On March 4, the Department of Labor and Department of Homeland Security announced they would no longer accept or process requests for prevailing wage determinations or applications for temporary labor certifications in the H-2B program in light of the court decision Perez v. Perez. A Florida federal district court ruled that the Department of Labor lacks authority under the Immigration and Nationality Act to issue regulations in the H-2B program, vacating the department's 2008 regulations establishing standards and procedures for certifying employers' requests for seasonal workers. The suspension comes as the government considers the appropriate response to the court order.
It was announced Tuesday that the U.S. Department of Labor has filed a "motion to stay" the order that led to the suspension. If granted, the stay would allow the Department of Homeland Security to resume processing H-2B visas until April 15 while the agencies work to finalize an emergency rule to address the court's decision. The motion follows letters to the departments from Senators Angus King and Susan Collins asking for the processing of H-2B applications to resume immediately, and from the local Chambers of Commerce and businesses detailing the need. A letter to the Maine Congressional delegation from members of the Ogunquit Chamber said "we simply cannot survive without H-2B employees."
While the Department of Labor's motion is encouraging news for these businesses, it's still unclear if or when that motion will be granted.
Many employers in Southern Maine, and undoubtedly around the country, rely on these seasonal workers to get through the very busy season. A season without them could have serious repercussions, for businesses and the economy.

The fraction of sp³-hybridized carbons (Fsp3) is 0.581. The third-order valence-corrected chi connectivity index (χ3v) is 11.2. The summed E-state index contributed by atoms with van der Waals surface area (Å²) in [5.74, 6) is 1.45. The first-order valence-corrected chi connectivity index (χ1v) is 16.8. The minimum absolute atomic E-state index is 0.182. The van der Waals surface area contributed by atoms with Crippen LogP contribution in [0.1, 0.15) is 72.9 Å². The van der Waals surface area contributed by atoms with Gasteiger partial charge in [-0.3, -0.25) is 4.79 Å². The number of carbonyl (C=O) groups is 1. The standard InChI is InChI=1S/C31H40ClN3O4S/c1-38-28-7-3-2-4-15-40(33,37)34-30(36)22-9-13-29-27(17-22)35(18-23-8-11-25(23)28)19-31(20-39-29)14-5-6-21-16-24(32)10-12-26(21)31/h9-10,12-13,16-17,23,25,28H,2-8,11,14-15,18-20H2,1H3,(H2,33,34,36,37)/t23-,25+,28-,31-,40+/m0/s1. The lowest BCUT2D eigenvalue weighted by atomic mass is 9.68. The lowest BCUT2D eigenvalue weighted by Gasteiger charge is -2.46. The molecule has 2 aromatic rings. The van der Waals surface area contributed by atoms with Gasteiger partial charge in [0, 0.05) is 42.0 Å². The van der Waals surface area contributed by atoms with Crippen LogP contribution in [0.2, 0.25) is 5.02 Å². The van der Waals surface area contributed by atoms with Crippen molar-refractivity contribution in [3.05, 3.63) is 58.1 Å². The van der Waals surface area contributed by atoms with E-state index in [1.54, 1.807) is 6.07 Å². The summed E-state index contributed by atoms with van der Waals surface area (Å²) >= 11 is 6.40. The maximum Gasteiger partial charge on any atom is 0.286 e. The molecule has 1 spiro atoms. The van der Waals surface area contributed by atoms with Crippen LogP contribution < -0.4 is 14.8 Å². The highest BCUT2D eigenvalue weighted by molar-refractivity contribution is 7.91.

The Meadowmere Resort employs 15 to 18 seasonal housekeepers and cooks that work at the inn each summer, allowing the resort to fill its 144 rooms during tourist season. These employees come from Jamaica, Cavaretta said. Many return every summer and have worked at the resort for five to 10 years. The Beachmere Inn, also in Ogunquit, has applied for six seasonal workers this year.
Many businesses apply for these workers months before their tourist season begins, and after advertising the positions locally, a requirement of the H-2B visa program. Caravetta said she advertises housekeeping and cook positions locally for a minimum of three months, and in all the years she has done so, she has only had two applicants for the open positions. Last week, she said she planned to bring those open positions to a local job fair.
Employers may not file for foreign workers more than 120 days before the date that they need those workers to start, according to the Department of Labor. Even for those who have already applied, some as early as December, things are on hold.
These workers fill an important need in our local tourism industry, one that can't fully be met by local high school and college students who can only work certain hours and head back to school before the end of the season, or by even by locals who are likely looking for more full-time work. In addition, these seasonal employees support our local economy while making money needed to support their families back home.
There are many questions to be answered in the coming weeks. Will resorts not be able to open all the rooms in their facilities this summer because there won't be enough support staff? Will restaurants be able to meet the needs of their customers?
We hope there can be some positive resolution for local businesses, and soon.